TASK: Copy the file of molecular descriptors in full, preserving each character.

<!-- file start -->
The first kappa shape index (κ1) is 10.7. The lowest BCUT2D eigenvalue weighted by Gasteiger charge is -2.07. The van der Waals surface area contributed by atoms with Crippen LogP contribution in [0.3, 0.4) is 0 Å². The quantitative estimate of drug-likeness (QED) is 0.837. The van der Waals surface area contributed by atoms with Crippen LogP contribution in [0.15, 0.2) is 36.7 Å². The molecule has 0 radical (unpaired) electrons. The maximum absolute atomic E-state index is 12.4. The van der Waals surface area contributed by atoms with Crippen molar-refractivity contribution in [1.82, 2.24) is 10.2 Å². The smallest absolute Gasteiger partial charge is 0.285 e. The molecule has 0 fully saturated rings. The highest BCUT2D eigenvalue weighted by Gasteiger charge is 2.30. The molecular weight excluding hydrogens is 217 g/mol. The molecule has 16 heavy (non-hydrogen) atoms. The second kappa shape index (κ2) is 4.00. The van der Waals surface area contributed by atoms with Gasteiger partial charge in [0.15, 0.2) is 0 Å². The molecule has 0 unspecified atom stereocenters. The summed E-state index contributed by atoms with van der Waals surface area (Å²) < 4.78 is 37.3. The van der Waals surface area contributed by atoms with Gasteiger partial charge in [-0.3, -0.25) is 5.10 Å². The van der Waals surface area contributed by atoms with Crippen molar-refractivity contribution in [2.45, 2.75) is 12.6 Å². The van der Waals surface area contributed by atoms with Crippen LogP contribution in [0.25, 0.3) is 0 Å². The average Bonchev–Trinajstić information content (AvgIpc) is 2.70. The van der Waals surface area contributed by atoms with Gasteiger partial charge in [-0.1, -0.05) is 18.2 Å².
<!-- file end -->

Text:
The first kappa shape index (κ1) is 10.7. The lowest BCUT2D eigenvalue weighted by Gasteiger charge is -2.07. The van der Waals surface area contributed by atoms with Crippen LogP contribution in [0.3, 0.4) is 0 Å². The quantitative estimate of drug-likeness (QED) is 0.837. The van der Waals surface area contributed by atoms with Crippen LogP contribution in [0.15, 0.2) is 36.7 Å². The molecule has 0 radical (unpaired) electrons. The maximum absolute atomic E-state index is 12.4. The van der Waals surface area contributed by atoms with Crippen molar-refractivity contribution in [1.82, 2.24) is 10.2 Å². The smallest absolute Gasteiger partial charge is 0.285 e. The molecule has 0 fully saturated rings. The highest BCUT2D eigenvalue weighted by Gasteiger charge is 2.30. The molecular weight excluding hydrogens is 217 g/mol. The molecule has 16 heavy (non-hydrogen) atoms. The second kappa shape index (κ2) is 4.00. The van der Waals surface area contributed by atoms with Gasteiger partial charge in [0.15, 0.2) is 0 Å². The molecule has 0 unspecified atom stereocenters. The summed E-state index contributed by atoms with van der Waals surface area (Å²) < 4.78 is 37.3. The van der Waals surface area contributed by atoms with Gasteiger partial charge in [-0.3, -0.25) is 5.10 Å². The van der Waals surface area contributed by atoms with Crippen molar-refractivity contribution in [2.45, 2.75) is 12.6 Å². The van der Waals surface area contributed by atoms with Crippen LogP contribution in [0.25, 0.3) is 0 Å². The average Bonchev–Trinajstić information content (AvgIpc) is 2.70. The van der Waals surface area contributed by atoms with Gasteiger partial charge in [-0.1, -0.05) is 18.2 Å².